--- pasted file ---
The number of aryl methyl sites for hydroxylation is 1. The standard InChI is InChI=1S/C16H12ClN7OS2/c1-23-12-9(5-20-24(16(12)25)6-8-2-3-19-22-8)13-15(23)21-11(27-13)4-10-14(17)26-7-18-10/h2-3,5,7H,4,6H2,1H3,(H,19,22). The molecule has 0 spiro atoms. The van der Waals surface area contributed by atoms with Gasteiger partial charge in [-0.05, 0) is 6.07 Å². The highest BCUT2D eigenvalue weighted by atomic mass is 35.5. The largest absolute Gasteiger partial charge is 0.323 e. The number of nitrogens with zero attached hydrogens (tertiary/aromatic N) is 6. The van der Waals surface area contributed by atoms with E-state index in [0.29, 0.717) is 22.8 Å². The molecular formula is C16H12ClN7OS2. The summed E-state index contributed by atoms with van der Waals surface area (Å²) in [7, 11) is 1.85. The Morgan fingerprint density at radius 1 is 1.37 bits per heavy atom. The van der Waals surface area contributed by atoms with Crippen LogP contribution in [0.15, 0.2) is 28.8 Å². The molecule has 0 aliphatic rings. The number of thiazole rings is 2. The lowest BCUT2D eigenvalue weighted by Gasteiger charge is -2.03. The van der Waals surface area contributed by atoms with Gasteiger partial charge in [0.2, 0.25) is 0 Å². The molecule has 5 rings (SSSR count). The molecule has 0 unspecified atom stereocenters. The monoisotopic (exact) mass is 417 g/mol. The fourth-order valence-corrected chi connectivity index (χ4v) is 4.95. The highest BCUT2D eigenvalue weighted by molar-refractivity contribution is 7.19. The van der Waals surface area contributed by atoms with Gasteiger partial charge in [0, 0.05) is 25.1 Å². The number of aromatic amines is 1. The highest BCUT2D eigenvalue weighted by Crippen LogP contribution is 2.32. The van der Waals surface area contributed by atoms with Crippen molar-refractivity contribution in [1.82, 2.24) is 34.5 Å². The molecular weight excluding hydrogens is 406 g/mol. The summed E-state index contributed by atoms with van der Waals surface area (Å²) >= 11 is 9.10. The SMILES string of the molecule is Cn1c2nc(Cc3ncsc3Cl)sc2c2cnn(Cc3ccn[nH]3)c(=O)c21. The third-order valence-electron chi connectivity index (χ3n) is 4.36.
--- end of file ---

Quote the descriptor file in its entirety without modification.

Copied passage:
The number of aryl methyl sites for hydroxylation is 1. The standard InChI is InChI=1S/C16H12ClN7OS2/c1-23-12-9(5-20-24(16(12)25)6-8-2-3-19-22-8)13-15(23)21-11(27-13)4-10-14(17)26-7-18-10/h2-3,5,7H,4,6H2,1H3,(H,19,22). The molecule has 0 spiro atoms. The van der Waals surface area contributed by atoms with Gasteiger partial charge in [-0.05, 0) is 6.07 Å². The highest BCUT2D eigenvalue weighted by atomic mass is 35.5. The largest absolute Gasteiger partial charge is 0.323 e. The number of nitrogens with zero attached hydrogens (tertiary/aromatic N) is 6. The van der Waals surface area contributed by atoms with E-state index in [0.29, 0.717) is 22.8 Å². The molecular formula is C16H12ClN7OS2. The summed E-state index contributed by atoms with van der Waals surface area (Å²) in [7, 11) is 1.85. The Morgan fingerprint density at radius 1 is 1.37 bits per heavy atom. The van der Waals surface area contributed by atoms with Crippen LogP contribution in [0.15, 0.2) is 28.8 Å². The molecule has 0 aliphatic rings. The number of thiazole rings is 2. The lowest BCUT2D eigenvalue weighted by Gasteiger charge is -2.03. The van der Waals surface area contributed by atoms with Gasteiger partial charge in [0.2, 0.25) is 0 Å². The molecule has 5 rings (SSSR count). The molecule has 0 unspecified atom stereocenters. The monoisotopic (exact) mass is 417 g/mol. The fourth-order valence-corrected chi connectivity index (χ4v) is 4.95. The highest BCUT2D eigenvalue weighted by molar-refractivity contribution is 7.19. The van der Waals surface area contributed by atoms with Gasteiger partial charge in [0, 0.05) is 25.1 Å². The number of aromatic amines is 1. The highest BCUT2D eigenvalue weighted by Crippen LogP contribution is 2.32. The van der Waals surface area contributed by atoms with Crippen molar-refractivity contribution in [1.82, 2.24) is 34.5 Å². The molecular weight excluding hydrogens is 406 g/mol. The summed E-state index contributed by atoms with van der Waals surface area (Å²) >= 11 is 9.10. The SMILES string of the molecule is Cn1c2nc(Cc3ncsc3Cl)sc2c2cnn(Cc3ccn[nH]3)c(=O)c21. The third-order valence-electron chi connectivity index (χ3n) is 4.36.